You’re making an investment when you buy a property to let. The general expectation is that the money you initially expend will eventually turn into a consistent form of profit. However, like any investment, there is an element of risk vs reward involved when letting a property. Becoming a landlord isn’t a sure-fire way to financial success, as many unfortunate stories on the internet will tell you.
So, how can one mitigate the risks involved with lettings to ensure they’re making a return on investment? Well, we have the answer to this question. Read this article if you’d like to become a landlord and want to avoid being lured into a false economy.
Buying the Right Property
Let’s start at the beginning. Your property is what determines your success as a landlord, so you should never try to cut corners or buy the cheapest option available. Instead, do your research. Find properties in highly desirable areas, where schools are nearby or where public transport and facilities are abundant. Next, investigate whether the property is truly worth what it’s marketed as – perhaps try bartering down the cost if you can.
We also recommend using a reliable estate agent who is giving an honest price as opposed to an inflated one. Lastly, evaluate how much work will need to be done on the house or flat. This is a big factor in determining how much your buy-to-let will cost you in the long run. By taking your time and doing this kind of research, you’re certain to find the right property for letting.
Furnishing and Redecoration
Though decorating your property is a big expenditure, it’s an important step in guaranteeing your letting is cost-effective. The more practical and attractive your property, the more rent you’ll be able to charge tenants. As such, you should prioritise durability and aesthetics when renovating. It’s best to choose colours and furnishings which are quite neutral because your tastes likely differ from the potential tenants’.
Avoid things like patterned wallpaper and instead elect for natural tones on the walls, such as white or magnolia. This will help invite sunlight into your property, making the rooms appear brighter and bigger than they are. It’s also a good base to build the rest of the decoration up from.
Regarding flooring, we recommend landlords choose materials which are durable above everything else. Though carpet is the cheapest option, it’s easily damaged and stained. Instead, choose something durable and low maintenance – that will last longer and look good even in ten years. Laminate or vinyl flooring is usually best. These materials are scratch-resistant, water-resistant and can endure high-foot traffic, plus they’re not overly expensive by comparison to engineered wood. By investing a smart amount of money into your floors now, you won’t have to pay for repairs time and time again, saving you a fortune in the future. This same principle applies to the white goods you supply tenants. Don’t cut corners and cheap out. Buy appliances which are the best value for money. You can use price comparison websites to do this. Finally, do ensure the property looks its very best before putting it on the market for letting. Aesthetics might seem superficial, but everyone knows whatever looks nice is more appealing to people. Investing in nice furnishing will pay off in the long run.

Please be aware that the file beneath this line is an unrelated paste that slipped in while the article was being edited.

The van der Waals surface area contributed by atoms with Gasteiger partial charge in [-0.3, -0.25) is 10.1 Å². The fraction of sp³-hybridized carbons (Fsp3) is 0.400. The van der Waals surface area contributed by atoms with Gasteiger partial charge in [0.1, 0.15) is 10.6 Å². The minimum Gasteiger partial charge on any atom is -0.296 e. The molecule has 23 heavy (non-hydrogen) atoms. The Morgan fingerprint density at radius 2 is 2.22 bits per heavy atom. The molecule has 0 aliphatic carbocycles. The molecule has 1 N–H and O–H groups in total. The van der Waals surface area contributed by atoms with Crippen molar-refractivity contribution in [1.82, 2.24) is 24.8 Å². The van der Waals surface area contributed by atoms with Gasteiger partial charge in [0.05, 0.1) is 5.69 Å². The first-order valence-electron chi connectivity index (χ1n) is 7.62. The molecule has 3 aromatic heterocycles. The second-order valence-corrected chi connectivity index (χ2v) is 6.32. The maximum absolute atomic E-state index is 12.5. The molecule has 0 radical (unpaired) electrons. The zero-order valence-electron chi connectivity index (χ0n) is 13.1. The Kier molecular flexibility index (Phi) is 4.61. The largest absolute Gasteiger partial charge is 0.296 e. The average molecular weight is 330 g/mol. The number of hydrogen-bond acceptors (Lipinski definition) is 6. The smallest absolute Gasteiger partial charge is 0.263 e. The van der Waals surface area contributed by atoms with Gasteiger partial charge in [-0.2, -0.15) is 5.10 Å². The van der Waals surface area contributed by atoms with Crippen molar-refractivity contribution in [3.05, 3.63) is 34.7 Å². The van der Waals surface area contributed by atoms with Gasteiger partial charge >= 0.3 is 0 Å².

Finding Good Tenants
Your tenants can have a massive influence on how cost-effective your lettings are. If you have bad tenants, then they probably won’t pay their rent on time – or at all – which is infuriating for landlords who have overheads to account for. There’s also the issue of damage. Of course, some things can’t be helped, such as chipping the kitchen work surface. But if you’re constantly having to go in to repair things, the issue probably isn’t with your property, but your tenants. These damages can also affect the overall value of your home. For example, tenants who smoke will leave everything imbued with a cigarette-stench which is difficult to wash away. Even taking their deposit can’t cushion the impact of a repairs and cleaning bill.
Sorting Your Insurance
Though going through paperwork for insurance is boring, it’s necessary for protecting you and your money. Landlords must ensure they have everything in order, such as rent guarantee insurance or accidental damage insurance. This will help you get your money back when it comes to problematic tenants. As implied by the name, rent guarantee insurance also means you don’t have to worry about whether people pay their bills. Among other things, insurance also protects you from legal expenses when a previous tenant tries to leverage false claims against you. Landlords who aren’t covered will lose an absolute fortune.
These are the main factors that will influence how cost-effective your letting is. The cheapest option is never the smartest option. If you want a return on investment, spend a little extra on furnishings, insurance and the right property – plus, investigate your tenants before letting to them.